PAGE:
Asian Firm May Fund Rex to Compete With Qantas and Virgin

September 22, 2020 Updated: September 22, 2020

Regional Express (Rex) is one step closer to servicing Australia’s lucrative “golden triangle” market after signing a deal with an Asian firm for $150 million to launch its major city jet operations starting in March 2021.

Rex and PAG Asia Capital (PAG) are in advanced negotiations that could see PAG own 23 percent of Rex’s shares if the initial $50 million draw down is converted in December this year, and 48 percent if the total $150 million is drawn down and converted to shares.

The deal is pending PAG due diligence and shareholders and regulatory approval by the Foreign Investment Review Board who are required to review all foreign investment to determine its strategic risks to Australia’s national interests.

Lim Kim Hai, Rex’s executive chairman, said: “PAG is a well-respected and highly successful investment group which manages more than US$40 billion on behalf of major global institutional investors. I am encouraged by the progress of Rex’s negotiations to date with an investor of PAG’s reputation and experience.”

Hai said he is confident Rex will successfully launch its domestic city jet operations with PAG’s support.

“As a well-established carrier with an impeccable track record, I am confident that Rex will deliver to Australians an alternative major city domestic service that is safe, reliable and affordable. Rex’s affordable fares will support Australia’s economic rebuild and recovery efforts,” Hai said.

Rex is Australia’s largest independent regional airline. During the COVID-19 pandemic, the airline moved quickly to take over routes abandoned by the two debt-laden national carriers, Qantas and Virgin, as they struggled to survive amid travel restrictions and border closures.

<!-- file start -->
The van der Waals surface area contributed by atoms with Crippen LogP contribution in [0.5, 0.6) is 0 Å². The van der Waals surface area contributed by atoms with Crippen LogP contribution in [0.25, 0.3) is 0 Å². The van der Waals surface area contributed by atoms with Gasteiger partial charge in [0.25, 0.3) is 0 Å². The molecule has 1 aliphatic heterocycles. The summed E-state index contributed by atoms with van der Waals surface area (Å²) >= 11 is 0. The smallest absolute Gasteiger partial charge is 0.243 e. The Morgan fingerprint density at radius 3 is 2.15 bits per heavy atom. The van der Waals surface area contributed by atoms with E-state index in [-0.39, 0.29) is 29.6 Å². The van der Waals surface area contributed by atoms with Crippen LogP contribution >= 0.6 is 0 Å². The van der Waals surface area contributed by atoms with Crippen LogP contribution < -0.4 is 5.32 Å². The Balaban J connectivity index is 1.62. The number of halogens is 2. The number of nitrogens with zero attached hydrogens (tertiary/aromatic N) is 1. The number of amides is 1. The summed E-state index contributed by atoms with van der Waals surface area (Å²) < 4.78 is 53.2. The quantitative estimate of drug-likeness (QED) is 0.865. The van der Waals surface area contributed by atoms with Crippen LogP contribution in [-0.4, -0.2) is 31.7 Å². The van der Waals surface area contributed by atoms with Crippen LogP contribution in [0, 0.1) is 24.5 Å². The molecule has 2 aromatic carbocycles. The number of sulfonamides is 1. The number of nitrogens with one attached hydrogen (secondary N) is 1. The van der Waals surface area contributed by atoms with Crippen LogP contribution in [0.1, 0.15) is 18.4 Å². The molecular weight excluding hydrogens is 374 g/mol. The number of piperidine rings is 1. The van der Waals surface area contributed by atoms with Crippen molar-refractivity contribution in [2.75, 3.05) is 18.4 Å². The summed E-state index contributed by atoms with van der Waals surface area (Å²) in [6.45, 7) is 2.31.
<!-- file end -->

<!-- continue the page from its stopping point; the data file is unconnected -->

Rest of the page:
Epoch Times Photo
An aerial view of Rex Airlines aircraft at Sydney Airport on April 22, 2020 in Sydney, Australia. (Ryan Pierse/Getty Images)

John Sharp, Rex’s deputy chairman, told ABC Radio on Sept. 16: “It’s unfortunate, but economics plays the ultimate judge in these things and if a town’s big enough to warrant an air service Rex is willing to provide it.”

Sharp said Rex was also looking at providing services to places that would bring no profit as a way of doing its part to help the nation through the pandemic.

“We would not be here but for the support provided by the Commonwealth government. There would be no regional airline industry, and so many regional communities would be cut off from their capital cities,” Sharp said.

At the onset of the pandemic, the federal government injected funding into the airline industry to keep services operating. Rex Airlines, unlike Qantas and Virgin, was solvent and working at a profit and has weathered the economic downturn caused by the pandemic.

PAG’s capital infusion will see the regional airline upgrade its fleet of 60 Saab 340 aircraft servicing 59 destinations to jet aircraft servicing the world’s most profitable domestic flight market—the golden triangle of Australian capital cities, Brisbane, Melbourne, and Sydney.

Follow Caden on Twitter: @cadenpearson